Health

Joint pay reform hasn’t hurt Alzheimer’s patients

Medicare payment reforms for joint replacement did not increase the disparity in usage between patients with and without Alzheimer’s disease, according to a new study by the JAMA Health Forum based on data from the program’s first two years.

The findings, released Friday, come after previous research showed cost-based pay reform was associated with fewer knee replacements for black and dual-entitlement beneficiaries. The relatively fair treatment of Alzheimer’s patients in the reformed model is encouraging, but policy makers must continue to evaluate new models to ensure they offer fair care to vulnerable populations, the study authors write.

Hip and knee replacements are the most common inpatient surgical procedure for Medicare recipients, making them a natural target for Center for Medicare payment reforms and Medicaid innovations.

One such program, the Joint Replacement Comprehensive Care Model, integrates joint replacement payments as a way to control the cost of these procedures and improve their quality. The model, which started in 2016 and runs until 2024, proved for at least the first two years, to reduce the cost of joint replacement without compromising quality in the general Medicare population.

But previous studies found that the model widened the gap in knee replacement rates between white and black Medicare recipients and contributed to socioeconomic inequality.

This prompted a study of the model’s impact on Alzheimer’s patients under the direction of Caroline Thirukumaran, an assistant professor at the University of Rochester Medical Center, who conducted a previous study on the model’s impact on blacks and dual-entitlement patients. Tirukamaran and her co-researchers suggested that this model could increase inequality among beneficiaries with Alzheimer’s disease as well.

By 2025, Alzheimer’s disease – the most common cause of dementia – is projected to affect 7.2 million people, up nearly 16% from 2021. report from the Alzheimer’s Association. The association estimates that dementia will cost Medicare $181 billion in 2021.

Patients with Alzheimer’s experience cognitive and physical deterioration, so they typically require more expensive inpatient post-acute joint replacement care—one area where service providers have cut costs in this model, the study says. It has also been shown that beneficiaries with Alzheimer’s disease have a higher rate of mortality and complications.

However, the researchers found that in the two years after the payment reform went into effect, the replacement gap between beneficiaries with and without Alzheimer’s disease did not widen significantly.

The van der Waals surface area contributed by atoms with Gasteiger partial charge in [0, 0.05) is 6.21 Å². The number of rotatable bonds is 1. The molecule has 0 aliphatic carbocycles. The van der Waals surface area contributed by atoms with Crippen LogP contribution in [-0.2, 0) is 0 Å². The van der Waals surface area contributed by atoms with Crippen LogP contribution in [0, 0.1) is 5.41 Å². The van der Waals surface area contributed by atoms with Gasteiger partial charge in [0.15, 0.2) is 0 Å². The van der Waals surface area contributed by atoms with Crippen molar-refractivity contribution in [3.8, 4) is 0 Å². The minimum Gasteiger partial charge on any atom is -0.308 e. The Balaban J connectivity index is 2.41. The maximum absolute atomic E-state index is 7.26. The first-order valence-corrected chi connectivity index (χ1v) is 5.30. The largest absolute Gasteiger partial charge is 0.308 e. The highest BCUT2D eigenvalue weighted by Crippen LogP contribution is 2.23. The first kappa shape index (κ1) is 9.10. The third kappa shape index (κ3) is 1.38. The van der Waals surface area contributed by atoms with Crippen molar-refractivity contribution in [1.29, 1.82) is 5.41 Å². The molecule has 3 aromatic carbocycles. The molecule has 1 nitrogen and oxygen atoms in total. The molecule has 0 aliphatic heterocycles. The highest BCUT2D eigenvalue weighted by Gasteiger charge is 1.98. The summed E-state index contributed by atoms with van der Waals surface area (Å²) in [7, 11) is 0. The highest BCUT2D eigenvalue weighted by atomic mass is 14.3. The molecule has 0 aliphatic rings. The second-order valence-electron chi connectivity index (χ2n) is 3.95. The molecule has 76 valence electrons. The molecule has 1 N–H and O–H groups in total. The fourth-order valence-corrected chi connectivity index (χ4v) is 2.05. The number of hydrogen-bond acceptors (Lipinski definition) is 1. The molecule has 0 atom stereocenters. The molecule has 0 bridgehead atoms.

There is some evidence that beneficiaries newly diagnosed with Alzheimer’s disease received fewer knee replacements than they would have received outside the new model, but these findings warrant further research, the authors say.

“Given these mechanisms, our conclusion that the CJR model did not result in a disproportionate deterioration in the use of joint replacement for beneficiaries with [Alzheimer’s and related dementias] reassuring,” the study says.

Dr. Adam Rana, a Maine orthopedic surgeon and chairman of the board of directors of the American Association of Hip and Knee Surgeons, said the pay reform has enabled surgeons to better identify the risks of complications in vulnerable patients before surgery and then take action to address them.

“I think one thing that is reassuring that with value based care models is that we are still supporting access for higher risk groups because we place more value on pre-op work and optimization that is ongoing. to maintain access. caring for people,” he said.

However, the findings contribute to a growing call for Medicare and Medicaid service centers to better adapt value-based care models to account for social risks. Suppliers caring for vulnerable populations may require more or different resources to achieve the same performance standards as their counterparts caring for more affluent groups. Conversely, some say it could lead to a two-tier system of care in which providers to less well-off groups can get away with providing worse care, Dana Gelb Safran and Jonathan Jaffery, members of the Medicare Payments Advisory Panel, wrote in their report. Health Issues article Last spring.

The Comprehensive Joint Replacement Care model now adjusts for social risk factors, including condition hierarchical category, age, and dual eligibility. The researchers write that this may partially mitigate the overall model-related decline in hip replacements and the decline in knee replacements in patients with newly diagnosed Alzheimer’s disease. But stakeholders need to pay more attention to other vulnerable populations and how they are coping with cost-based pay reforms.

“Despite good intentions, these reforms may inadvertently limit care to vulnerable groups of patients…constant monitoring of these reforms ensures that beneficiaries with [Alzheimer’s] and other vulnerable patients receive fair and effective care,” the study says.


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